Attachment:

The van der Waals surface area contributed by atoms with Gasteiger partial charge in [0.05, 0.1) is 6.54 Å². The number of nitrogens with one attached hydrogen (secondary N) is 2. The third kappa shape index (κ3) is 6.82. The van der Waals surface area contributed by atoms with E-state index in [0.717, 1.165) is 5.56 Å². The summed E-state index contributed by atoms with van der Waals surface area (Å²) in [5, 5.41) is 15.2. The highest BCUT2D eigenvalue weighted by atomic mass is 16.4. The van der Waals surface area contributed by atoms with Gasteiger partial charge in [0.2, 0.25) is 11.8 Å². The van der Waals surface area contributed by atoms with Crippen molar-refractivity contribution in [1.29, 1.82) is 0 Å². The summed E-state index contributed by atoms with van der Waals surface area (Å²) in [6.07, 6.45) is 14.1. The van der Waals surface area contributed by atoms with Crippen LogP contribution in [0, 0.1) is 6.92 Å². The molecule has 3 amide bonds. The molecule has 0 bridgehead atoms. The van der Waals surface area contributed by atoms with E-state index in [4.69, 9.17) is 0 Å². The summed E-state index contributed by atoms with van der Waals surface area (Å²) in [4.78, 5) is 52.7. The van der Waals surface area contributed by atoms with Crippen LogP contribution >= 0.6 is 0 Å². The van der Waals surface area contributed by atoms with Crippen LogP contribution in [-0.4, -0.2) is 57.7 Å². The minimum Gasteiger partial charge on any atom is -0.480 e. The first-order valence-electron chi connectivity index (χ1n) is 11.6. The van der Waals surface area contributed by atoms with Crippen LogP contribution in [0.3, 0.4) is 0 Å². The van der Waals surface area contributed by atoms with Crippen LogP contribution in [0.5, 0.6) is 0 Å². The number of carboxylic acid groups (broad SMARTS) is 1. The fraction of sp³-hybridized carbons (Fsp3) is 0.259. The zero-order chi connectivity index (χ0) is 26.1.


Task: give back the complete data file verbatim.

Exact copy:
The van der Waals surface area contributed by atoms with Gasteiger partial charge in [0.05, 0.1) is 6.54 Å². The number of nitrogens with one attached hydrogen (secondary N) is 2. The third kappa shape index (κ3) is 6.82. The van der Waals surface area contributed by atoms with E-state index in [0.717, 1.165) is 5.56 Å². The summed E-state index contributed by atoms with van der Waals surface area (Å²) in [5, 5.41) is 15.2. The highest BCUT2D eigenvalue weighted by atomic mass is 16.4. The van der Waals surface area contributed by atoms with Gasteiger partial charge in [0.2, 0.25) is 11.8 Å². The van der Waals surface area contributed by atoms with Crippen molar-refractivity contribution in [1.29, 1.82) is 0 Å². The summed E-state index contributed by atoms with van der Waals surface area (Å²) in [6.07, 6.45) is 14.1. The van der Waals surface area contributed by atoms with Crippen LogP contribution in [0, 0.1) is 6.92 Å². The molecule has 3 amide bonds. The molecule has 0 bridgehead atoms. The van der Waals surface area contributed by atoms with E-state index in [4.69, 9.17) is 0 Å². The summed E-state index contributed by atoms with van der Waals surface area (Å²) in [4.78, 5) is 52.7. The van der Waals surface area contributed by atoms with Crippen LogP contribution >= 0.6 is 0 Å². The van der Waals surface area contributed by atoms with Crippen LogP contribution in [-0.4, -0.2) is 57.7 Å². The minimum Gasteiger partial charge on any atom is -0.480 e. The first-order valence-electron chi connectivity index (χ1n) is 11.6. The van der Waals surface area contributed by atoms with Crippen LogP contribution in [0.3, 0.4) is 0 Å². The van der Waals surface area contributed by atoms with Crippen LogP contribution in [0.5, 0.6) is 0 Å². The number of carboxylic acid groups (broad SMARTS) is 1. The fraction of sp³-hybridized carbons (Fsp3) is 0.259. The zero-order chi connectivity index (χ0) is 26.1.